More than 50 years since his first album for Prestige was a hit, Mose Allison is still doing his sly, cynically witty down-home blues-type vocals accompanied by often far-out modern jazz piano.  On this original album of 1959 he played his trumpet on one track – Trouble in Mind – plus was heard in a couple strictly instrumental tracks with his piano trio. Though mono and only 46 minutes length, the sonics of the new RVG remastering brings out new details in the sound of Mose and his collaborators. I always enjoyed playing his LPs for friends back then and then amazing them by showing his picture on the front; they invariably thought they were listening to a black performer.
TrackList: The Seventh Son, Eyesight to the Blind, Do Nothin’ Till You Hear From Me, Lost Mind, I’ve Got a Right to Cry, Baby Let Me Hold Your Hand, Parchman Farm (later erroneously listed by Blue Cheer on their LP as “Parchment Farm”), If You Live, Don’t Get Around Much Anymore, One Room Country Shack, I Hadn’t Anyone Till You, Young Man’s Blues, That’s Alright, Blueberry Hill, Trouble in Mind, Creek Bank.

FREDDY COLE  Sing Tony Bennett – Because of You – High Note HCD 7156:

Nat’s bro has a nice voice and smooth delivery.  His albums have always been an enjoyable listen. Nothin’ wrong with Tony Bennett, but I’d prefer hearing the Cole versions herein. Especially with such sidemen here as Houston Person and Kenny Washington.  John Di Martino is the skillful pianist and he also handled all the great arrangements. The notes speak of how active Bennett was in the civil rights movement, which I hadn’t known.  And one of the tunes – All for You – is Django Reinhardt’s Nuages with lyrics written by Tony Bennett!  A wonderful ten-tune outing with a warm and attractive voice.
TrackList: Getting Some Fun Out of Life, Blame It On My Youth, Because of You, All For You, If I Ruled the World, What Are You Afraid Of?, You’re My Thrill, I Got Lost In Her Arms, The Gentle Rain, If We Never Meet Again.

TONY DeSARE – Last First Kiss – Telarc CD-83651:
(Tony DeSare, vocals & piano; Todd Firth, piano & B3 organ; Bucky Pizzarelli, guitar; Brian Czach, drums & percussion; Glenn Drewes, trumpet; Keith O’Quinn, trombone; Bob Malachi, tenor sax; Harry Allen tenor sax)

Our third male singer is also a pianist and in his second CD for Telarc he sticks to mainstream-type romantic ballads, writing the title track himself. His voice is young-sounding and sexy, and the tunes are all perfect for his crooner sort of voice and delivery. He debuted at NYC’s Café Carlyle, and United Press called DeSare “The freshest face on the saloon circuit.”  The romantic standards mix perfectly with the originals, many with a rather bluesy touch.  And his band is one of the best. DeSare said Bucky Pizzarelli’s guitar work gave him a lot of ideas about how to do some of his songs.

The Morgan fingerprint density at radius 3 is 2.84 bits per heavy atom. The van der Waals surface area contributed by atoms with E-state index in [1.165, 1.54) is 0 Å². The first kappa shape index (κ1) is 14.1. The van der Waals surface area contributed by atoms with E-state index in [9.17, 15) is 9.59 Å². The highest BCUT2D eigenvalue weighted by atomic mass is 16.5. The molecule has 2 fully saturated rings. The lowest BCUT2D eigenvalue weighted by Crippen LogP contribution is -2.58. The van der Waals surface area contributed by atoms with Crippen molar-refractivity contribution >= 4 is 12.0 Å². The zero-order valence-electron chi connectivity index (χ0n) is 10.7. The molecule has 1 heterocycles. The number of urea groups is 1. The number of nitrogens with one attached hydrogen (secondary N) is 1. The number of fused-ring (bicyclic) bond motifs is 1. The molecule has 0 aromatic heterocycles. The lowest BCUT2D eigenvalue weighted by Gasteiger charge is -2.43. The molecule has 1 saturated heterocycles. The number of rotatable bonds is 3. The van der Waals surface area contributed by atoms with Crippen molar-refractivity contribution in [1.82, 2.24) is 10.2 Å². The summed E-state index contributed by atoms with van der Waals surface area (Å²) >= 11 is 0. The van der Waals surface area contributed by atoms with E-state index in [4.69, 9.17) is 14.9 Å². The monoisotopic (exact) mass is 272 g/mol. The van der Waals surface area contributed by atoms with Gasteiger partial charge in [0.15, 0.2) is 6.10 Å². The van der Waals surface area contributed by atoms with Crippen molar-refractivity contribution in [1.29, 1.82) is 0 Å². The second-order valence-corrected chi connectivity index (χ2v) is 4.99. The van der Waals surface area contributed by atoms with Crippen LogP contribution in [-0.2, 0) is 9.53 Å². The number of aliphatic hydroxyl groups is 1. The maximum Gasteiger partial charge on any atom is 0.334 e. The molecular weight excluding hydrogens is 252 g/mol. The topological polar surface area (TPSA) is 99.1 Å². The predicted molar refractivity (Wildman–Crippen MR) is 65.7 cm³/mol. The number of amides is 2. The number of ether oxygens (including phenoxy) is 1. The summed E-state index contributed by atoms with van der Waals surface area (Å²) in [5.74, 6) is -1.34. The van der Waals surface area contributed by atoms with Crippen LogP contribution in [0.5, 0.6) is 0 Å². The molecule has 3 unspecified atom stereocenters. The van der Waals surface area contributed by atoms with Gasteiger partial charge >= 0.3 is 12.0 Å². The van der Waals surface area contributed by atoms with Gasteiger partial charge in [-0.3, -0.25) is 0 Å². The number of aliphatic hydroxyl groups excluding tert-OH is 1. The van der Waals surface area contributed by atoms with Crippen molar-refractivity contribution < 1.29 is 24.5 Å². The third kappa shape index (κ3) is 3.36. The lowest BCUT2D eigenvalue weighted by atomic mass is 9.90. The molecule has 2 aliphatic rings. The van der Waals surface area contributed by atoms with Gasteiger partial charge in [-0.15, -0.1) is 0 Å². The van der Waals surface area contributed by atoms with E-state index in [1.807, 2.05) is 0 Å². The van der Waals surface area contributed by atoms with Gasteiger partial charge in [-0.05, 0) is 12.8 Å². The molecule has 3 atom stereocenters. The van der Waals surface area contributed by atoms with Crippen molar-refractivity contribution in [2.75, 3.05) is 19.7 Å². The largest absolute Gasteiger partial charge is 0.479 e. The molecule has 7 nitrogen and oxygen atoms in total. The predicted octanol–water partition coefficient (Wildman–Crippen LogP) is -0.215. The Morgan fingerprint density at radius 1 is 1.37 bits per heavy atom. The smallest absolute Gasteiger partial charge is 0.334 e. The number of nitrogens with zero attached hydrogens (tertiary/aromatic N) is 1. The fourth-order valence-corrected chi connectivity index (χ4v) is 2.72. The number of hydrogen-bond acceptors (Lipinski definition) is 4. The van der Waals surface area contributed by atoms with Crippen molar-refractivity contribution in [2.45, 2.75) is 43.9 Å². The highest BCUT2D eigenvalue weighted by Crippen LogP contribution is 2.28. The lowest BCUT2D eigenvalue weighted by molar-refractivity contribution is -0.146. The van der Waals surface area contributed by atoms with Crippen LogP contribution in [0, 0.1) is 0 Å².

TrackList: Kiss, Gee Baby Ain’t I Good to You, You’d Be So Nice to Come Home To, Let’s Just Stay In, Come On Strong, I’ll Never Have Enough of You, Oh Look at Me Now, How Deep Is the Ocean?, Last First Kiss, They Can’t Take That Away from Me, I Feel the Earth Move, There Will Never Be Another You, Love’s Lullaby.

DARYL SHERMAN – Guess Who’s In Town – Arbors Jazz  ARCD 19341:

(Daryl Sherman, piano & vocals; Harry Allen, tenor sax; Vince Giordano, bass sax; Jon Wheatly, guitar; Dave Green, bass; Jay Leonhart, bass)

Daryl hails from Woonsocket, Rhode Island, the same place that produced pianist Dave McKenna. In fact Daryl and Dave shared a previous Arbors Jazz CD session which garnered four stars from Downbeat. Daryl accompanies herself and likes the locked-hands style of Shearing. Another of her heroes is Mildred Bailey, and she even does one of Mildred’s big hits – Tennessee Fish Fry. This is certainly an identifiable, unique voice, with a warmth and sweetness but also a great sense of humor. Good tune choices, and she really seems to take the listener into her confidence. Plus her sidemen aid and abet the proceedings masterfully.
TrackList: Love You Madly, I Concentrate On You, Then I’ll Be Tired of You, Guess Who’s in Town, Carolina in the Morning, Tennessee Fish Fry, Angel Eyes, Lullaby of Birdland, Underneath the Arches, Welcome to Manhattan, Embraceable You, Like a Puzzle, Don’t Worry ‘Bout Me, Someday Sweetheart, Dream Awhile.

AMANDA McBROOM – A Timeless Thing – Sonopress/FineDisc FD001:

Amanda is a singer, songwriter and cabaret performer who came to wide attention with her 1979 recording of The Rose. Bette Midler, Barry Manilow and others have performed her songs. She’s a top audiophile thrush as a result of the Sheffield Lab direct discs Growing Up in Hollywood Town and West of Oz. This is a reissue collection of tracks Amanda recorded previously, with a variety of accompaniments ranging from just piano to small ensembles. The techy end of this production should interest audio buffs; it’s detailed in two pages of the note booklet. FineDisc is an acronym for Faithfully Incarnated, Naturally Enhanced, Digitally Immaculate Sonic Correction. Got that? Obviously, this is not just any remastering project! Frankly, I didn’t notice anything special about the sonics, though they sounded good.
TrackList: Those Eyes, A Timeless Thing, The Way You Look Tonight, My Favorite Year, Wheels, Whoever You Are, Baltimore Oriole, From Where I Stand, Hot in Here, Girl Writing a Letter, Tragedy, Grateful.

SARA LAZARUS – It’s All Right With Me – With the Biréli Legréne Gipsy Project – Dreyfus Jazz FDM 46050 366932, 42:16: